Alcaraz obeyed and the former Arsenal striker rolled into the easier ending.
As Southampton celebrated, Zinchenko called the entire team together for a meeting. It wasn’t something you always see, but you also don’t often see the league leaders 2-0 against the bottom team after just 15 minutes of a crucial warm-up game.
This dictated everything about the performance. Arsenal spent the next 80 minutes playing like it was the last five. There was that conspicuous combination of hesitation but then anxiety and rush to almost everything they did. The process was not trusted. It was all too manic.
Saka was one of the few to play through him and it was his stint on the Southampton flank that set up Gabriel Martinelli to make it 2-1. It was one of those instinctive endings born of sheer urgency.
That didn’t really calm Arsenal down, mind. However, it did disturb Southampton. Soon they were playing like it was the last five minutes, wasting time at every opportunity and attracting more and more players.
That was fine for a key moment, as Alcaraz again headed a flick by Ben White from under the bar.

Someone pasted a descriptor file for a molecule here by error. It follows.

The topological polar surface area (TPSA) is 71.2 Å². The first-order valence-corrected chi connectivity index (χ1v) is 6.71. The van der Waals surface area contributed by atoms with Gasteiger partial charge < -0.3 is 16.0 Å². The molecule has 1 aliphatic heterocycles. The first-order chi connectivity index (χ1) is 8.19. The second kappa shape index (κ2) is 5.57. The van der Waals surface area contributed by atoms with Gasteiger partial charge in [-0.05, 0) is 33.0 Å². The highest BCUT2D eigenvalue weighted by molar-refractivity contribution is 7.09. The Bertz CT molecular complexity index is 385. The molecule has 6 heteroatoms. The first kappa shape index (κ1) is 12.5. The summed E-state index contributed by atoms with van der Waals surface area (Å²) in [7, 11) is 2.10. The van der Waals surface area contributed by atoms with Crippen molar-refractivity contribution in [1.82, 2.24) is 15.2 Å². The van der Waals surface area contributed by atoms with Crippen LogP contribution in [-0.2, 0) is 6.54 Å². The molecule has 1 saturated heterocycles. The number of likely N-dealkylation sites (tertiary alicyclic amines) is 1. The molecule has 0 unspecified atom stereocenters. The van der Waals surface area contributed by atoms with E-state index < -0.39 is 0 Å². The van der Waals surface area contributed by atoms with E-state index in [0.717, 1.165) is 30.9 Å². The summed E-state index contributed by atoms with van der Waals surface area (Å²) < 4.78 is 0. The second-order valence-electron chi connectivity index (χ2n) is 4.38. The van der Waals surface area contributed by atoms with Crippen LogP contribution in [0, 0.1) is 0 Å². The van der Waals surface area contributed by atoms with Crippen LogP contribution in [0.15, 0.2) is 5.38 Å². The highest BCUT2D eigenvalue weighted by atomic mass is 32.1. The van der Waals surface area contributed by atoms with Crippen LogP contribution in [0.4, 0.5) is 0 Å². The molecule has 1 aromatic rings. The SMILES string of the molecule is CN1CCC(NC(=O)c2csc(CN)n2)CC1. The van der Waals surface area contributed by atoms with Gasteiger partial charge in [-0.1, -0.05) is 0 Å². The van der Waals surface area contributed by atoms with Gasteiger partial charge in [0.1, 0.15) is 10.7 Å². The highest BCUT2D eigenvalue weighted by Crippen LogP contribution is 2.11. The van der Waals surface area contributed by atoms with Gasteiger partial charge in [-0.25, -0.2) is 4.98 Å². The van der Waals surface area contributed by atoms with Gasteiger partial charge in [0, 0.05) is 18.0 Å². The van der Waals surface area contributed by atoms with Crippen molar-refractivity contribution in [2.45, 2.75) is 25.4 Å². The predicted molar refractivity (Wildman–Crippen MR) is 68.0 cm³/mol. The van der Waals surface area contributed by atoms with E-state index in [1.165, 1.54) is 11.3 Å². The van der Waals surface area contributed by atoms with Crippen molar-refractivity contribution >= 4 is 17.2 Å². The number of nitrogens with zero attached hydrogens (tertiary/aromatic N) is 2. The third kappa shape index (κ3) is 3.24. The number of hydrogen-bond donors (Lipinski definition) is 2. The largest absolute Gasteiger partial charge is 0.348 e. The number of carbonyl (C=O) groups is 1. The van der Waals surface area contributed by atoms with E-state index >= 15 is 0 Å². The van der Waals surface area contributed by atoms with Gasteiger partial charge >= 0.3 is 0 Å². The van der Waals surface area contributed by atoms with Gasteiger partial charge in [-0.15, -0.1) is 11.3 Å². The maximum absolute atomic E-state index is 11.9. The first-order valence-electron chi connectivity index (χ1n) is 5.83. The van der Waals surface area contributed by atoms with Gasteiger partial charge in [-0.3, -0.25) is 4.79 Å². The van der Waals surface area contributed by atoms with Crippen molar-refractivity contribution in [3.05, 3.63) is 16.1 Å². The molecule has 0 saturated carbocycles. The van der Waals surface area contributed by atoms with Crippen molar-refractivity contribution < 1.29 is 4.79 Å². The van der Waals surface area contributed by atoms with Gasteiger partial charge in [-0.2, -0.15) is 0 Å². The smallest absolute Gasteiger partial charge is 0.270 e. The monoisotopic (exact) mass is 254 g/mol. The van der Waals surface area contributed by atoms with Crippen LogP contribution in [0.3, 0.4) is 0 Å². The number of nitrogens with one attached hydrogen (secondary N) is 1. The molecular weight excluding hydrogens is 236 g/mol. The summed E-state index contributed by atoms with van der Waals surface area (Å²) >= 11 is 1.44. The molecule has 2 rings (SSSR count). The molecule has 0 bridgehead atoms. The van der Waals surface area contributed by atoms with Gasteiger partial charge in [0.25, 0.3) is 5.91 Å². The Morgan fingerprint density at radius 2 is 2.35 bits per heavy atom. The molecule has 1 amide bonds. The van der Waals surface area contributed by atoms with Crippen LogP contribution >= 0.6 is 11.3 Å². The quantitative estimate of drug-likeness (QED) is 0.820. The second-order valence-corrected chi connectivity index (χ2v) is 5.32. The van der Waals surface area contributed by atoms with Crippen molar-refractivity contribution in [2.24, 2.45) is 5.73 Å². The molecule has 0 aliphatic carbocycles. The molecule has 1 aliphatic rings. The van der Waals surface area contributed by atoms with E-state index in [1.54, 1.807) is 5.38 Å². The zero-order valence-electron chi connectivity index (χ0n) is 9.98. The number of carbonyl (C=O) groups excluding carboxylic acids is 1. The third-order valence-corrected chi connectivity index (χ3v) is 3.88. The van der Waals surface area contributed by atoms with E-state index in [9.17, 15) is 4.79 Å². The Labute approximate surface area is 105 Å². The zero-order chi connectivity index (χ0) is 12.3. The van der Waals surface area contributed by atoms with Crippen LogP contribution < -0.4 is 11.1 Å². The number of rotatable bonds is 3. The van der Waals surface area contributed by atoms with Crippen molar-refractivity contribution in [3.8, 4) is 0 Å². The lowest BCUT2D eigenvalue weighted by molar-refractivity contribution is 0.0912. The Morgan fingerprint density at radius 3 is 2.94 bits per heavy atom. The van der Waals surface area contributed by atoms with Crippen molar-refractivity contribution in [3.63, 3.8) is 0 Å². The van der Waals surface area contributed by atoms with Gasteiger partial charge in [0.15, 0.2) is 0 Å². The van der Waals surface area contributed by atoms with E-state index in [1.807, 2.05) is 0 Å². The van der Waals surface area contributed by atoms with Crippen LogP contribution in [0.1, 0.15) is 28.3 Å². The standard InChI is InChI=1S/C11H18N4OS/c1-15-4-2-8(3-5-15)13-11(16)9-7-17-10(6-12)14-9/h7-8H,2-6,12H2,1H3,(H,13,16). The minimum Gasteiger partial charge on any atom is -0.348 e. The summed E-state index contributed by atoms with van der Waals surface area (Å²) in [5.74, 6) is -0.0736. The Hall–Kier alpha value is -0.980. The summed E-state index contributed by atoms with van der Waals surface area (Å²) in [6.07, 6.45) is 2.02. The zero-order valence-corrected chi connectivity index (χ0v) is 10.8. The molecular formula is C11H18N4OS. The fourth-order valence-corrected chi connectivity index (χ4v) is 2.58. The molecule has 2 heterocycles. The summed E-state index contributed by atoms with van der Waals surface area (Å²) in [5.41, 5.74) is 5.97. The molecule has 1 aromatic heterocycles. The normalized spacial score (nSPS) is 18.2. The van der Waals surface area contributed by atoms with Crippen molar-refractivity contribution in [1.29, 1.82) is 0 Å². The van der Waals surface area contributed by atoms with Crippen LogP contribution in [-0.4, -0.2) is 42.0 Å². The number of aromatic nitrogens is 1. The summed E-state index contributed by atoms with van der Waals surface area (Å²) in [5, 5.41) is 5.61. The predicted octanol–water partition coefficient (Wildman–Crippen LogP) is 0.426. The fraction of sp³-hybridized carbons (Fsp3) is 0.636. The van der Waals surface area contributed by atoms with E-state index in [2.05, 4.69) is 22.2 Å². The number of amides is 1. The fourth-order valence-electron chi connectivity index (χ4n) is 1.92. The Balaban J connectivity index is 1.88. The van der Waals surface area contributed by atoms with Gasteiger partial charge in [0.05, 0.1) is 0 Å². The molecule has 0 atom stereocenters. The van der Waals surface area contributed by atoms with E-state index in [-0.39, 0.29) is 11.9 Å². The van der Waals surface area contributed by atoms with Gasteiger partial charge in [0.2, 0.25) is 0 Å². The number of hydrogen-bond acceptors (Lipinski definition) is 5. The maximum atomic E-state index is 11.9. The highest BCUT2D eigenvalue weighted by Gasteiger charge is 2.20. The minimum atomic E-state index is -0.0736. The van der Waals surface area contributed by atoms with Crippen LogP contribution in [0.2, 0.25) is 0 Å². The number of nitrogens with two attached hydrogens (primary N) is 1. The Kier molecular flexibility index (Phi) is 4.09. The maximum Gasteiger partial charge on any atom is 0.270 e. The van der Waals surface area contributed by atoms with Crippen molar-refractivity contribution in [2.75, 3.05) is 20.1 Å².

How could Arsenal have done it with a similar attitude in the 67th minute. Worse still, Arteta’s team had worked so long to get to Southampton, without creating so much, only for Rubén Selles’ attack to arrive at Arsenal with so much ease. The third goal was just as ridiculously easy as the previous two. Ramsdale’s back line was again pummeled for conviction, only for the finishing touch to require no one to be beaten. Armel Bella-Kotchap tossed the ball in and Duje Caleta-Car had just looted a header.
This was. Arsenal now had 20 minutes to score at least twice, but really needed three.
Gabriel Jesus immediately squandered a good opportunity.
This was a summary of why they may not win the title. Of course, there are bigger discussions about the wider Premier League context, but it seemed like Arsenal didn’t have the experience together as a team to handle real pressure.
Many of their senior players stopped performing at the level we’ve known all season. Thomas Partey couldn’t keep the ball. Jesus could not direct it. Martin Odegaard wasn’t handling the ball properly until he finally deflected a shot into the corner late on.
That was the spark. The question is if it’s that season finale fire. Arsenal could not bring the explosion of joy that the stadium demanded, needed.
With Southampton suddenly panicking in a way they hadn’t all game, the ball broke for Saka to deliver.
It was 3-3 but it was not yet the three points. Leandro Trossard hit the crossbar.
Arsenal couldn’t raise the bar any higher. They had gone as far as they could. Whether that’s all for his challenge itself remains to be seen.
Everything goes for Wednesday. It’s a game unlike many in modern English football history. If Arsenal win from here they will be champions unlike many in modern English football history.